Alzheimer's disease has been linked to air pollution in the U.S. for the first time, based on evidence from a new study which also ties smoking to dementia.
The new research, published in the journal Translational Psychiatry on Tuesday, ties air pollution to Alzheimer’s disease, which leads to memory loss and the destruction of other mental functions, according to the Los Angeles Times.
According to the study, older women who breathed in air polluted by vehicle exhaust nearly doubled their chances of suffering from dementia. Along with toxic fumes from automobiles, power plants pose a big threat, said the Daily Mail.
The study, which surveyed women aged 65 to 79 for a decade, also showed that women with the APOE-e4 gene variant were almost three times more likely to fall victim to dementia if they inhaled heavily polluted air, said the Los Angeles Times.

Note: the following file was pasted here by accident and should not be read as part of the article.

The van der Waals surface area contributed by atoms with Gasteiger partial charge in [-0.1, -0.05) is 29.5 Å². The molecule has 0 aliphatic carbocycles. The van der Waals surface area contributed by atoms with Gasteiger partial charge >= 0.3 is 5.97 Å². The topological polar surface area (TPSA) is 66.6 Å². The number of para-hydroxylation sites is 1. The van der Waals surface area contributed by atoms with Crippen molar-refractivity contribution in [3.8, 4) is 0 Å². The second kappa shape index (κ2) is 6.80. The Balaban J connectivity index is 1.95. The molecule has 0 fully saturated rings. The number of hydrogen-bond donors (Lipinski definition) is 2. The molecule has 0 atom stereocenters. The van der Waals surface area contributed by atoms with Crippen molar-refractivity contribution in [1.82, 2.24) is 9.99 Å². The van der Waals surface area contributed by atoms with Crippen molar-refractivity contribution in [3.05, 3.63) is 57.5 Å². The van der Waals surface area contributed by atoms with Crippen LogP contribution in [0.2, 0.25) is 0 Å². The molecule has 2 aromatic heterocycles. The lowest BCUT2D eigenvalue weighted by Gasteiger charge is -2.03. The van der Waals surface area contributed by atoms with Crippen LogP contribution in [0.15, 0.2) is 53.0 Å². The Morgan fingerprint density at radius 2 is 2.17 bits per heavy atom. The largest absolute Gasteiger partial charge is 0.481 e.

“Microscopic particles generated by fossil fuels get into our body directly through the nose into the brain,” said Professor Caleb Finch, co-author of the study.
“Cells in the brain treat these particles as invaders and react with inflammatory responses, which over the course of time, appear to exacerbate and promote Alzheimer’s disease.”
“Our study – the first of its kind conducted in the U.S. – provides the inaugural scientific evidence of a critical Alzheimer’s risk gene possibly interacting with air particles to accelerate brain aging,” said Jiu-Chiuan Chen, co-senior author of the study and an associate professor of preventive medicine at USC, per the Science Bulletin.
The study also links tobacco to cognitive disease.
“Although the link between air pollution and Alzheimer’s disease is a new scientific frontier, we now have evidence that air pollution, like tobacco, is dangerous to the aging brain,” Finch said, per the Daily Mail.
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